I woke up from a weird blend of a dream–a blend of Dead Poets Society and Mona Lisa Smile. The dream was about repression and conformity, obviously, and the dying nerve in a back molar interrupted my sleep enough to insert myself into the dream as a critic. I left the dream altogether thinking I needed to write a short story about Dead Poets, writing from the point of view of the mother of the (spoiler alert!) boy who killed himself. What happened to that marriage where the wife was more of a shadow than a presence? Did she blame her husband? Did she become bitter and poison his dinner? Did she become even more shadowy and even less substantial as a person in her own right as she looked to her husband to tell her how to carry on in the face of the horror of the utterly preventable and predictable (and senseless) death of her son. Of course, the movie is fiction, and fiction is based on truths that cannot be told as fact, but as experience. And the fiction that is most untrue is the one that lingers–like a mother who cannot insert herself into her marriage enough to protect her child (Dead Poets) or the mother who inserts herself entirely into her child’s persona that she creates a cycle of inauthenticity and misses the wonder that is her child (Mona Lisa Smile and the father in Dead Poets).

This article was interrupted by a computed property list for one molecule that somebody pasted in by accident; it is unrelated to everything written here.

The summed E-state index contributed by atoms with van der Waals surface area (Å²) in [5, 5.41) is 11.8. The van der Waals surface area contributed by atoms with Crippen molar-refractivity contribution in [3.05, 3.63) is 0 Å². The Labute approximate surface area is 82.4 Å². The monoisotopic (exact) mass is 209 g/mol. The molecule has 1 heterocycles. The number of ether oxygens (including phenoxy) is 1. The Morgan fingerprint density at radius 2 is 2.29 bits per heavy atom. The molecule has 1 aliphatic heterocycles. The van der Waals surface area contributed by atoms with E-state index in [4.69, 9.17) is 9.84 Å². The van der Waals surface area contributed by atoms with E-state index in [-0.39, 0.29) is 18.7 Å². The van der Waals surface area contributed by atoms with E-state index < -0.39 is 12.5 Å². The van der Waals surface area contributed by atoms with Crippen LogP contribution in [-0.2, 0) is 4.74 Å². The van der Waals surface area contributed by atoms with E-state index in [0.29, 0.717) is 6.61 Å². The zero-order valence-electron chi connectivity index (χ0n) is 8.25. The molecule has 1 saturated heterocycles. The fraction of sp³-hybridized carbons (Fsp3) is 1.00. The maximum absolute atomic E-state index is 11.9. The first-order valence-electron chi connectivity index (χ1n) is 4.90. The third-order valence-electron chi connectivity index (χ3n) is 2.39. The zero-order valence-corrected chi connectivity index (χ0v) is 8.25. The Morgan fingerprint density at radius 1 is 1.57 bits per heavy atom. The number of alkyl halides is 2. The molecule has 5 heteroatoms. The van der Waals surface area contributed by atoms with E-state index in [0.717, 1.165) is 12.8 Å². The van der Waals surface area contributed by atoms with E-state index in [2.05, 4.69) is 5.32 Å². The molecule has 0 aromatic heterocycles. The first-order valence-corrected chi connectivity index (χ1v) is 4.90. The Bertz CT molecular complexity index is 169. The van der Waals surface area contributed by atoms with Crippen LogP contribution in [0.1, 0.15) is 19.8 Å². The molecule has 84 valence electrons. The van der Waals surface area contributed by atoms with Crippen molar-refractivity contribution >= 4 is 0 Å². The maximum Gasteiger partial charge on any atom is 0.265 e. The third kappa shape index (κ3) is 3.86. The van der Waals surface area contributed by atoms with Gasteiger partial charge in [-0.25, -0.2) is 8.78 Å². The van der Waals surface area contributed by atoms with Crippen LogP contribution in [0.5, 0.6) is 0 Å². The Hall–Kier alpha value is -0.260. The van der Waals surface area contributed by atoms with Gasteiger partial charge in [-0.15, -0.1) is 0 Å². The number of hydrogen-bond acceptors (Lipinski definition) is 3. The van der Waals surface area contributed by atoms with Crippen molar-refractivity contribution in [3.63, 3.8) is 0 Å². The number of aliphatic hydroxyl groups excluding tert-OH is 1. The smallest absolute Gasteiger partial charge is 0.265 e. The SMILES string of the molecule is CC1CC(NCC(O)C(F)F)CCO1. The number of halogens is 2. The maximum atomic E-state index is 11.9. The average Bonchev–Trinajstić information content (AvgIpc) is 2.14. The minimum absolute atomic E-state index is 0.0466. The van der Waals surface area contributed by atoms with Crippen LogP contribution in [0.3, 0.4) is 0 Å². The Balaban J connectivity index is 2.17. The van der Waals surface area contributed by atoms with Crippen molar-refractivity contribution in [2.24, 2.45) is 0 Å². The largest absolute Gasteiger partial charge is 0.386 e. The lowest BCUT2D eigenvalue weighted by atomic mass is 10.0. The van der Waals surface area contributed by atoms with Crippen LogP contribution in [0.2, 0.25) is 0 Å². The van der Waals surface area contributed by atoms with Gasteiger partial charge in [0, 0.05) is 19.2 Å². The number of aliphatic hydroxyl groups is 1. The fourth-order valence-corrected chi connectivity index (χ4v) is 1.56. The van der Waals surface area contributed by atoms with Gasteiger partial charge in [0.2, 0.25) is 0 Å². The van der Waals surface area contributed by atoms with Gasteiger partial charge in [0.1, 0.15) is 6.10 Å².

If the 1950s were as depicted in these two movies, I am grateful for the 1960s rebellion and rejection of a norm that caused pain for many. Obviously, the norm continues on in the minds of many–as borne out by the campaign of Mitt Romney.
There is so much left to do. And telling the story of a shadow mother might be the best start.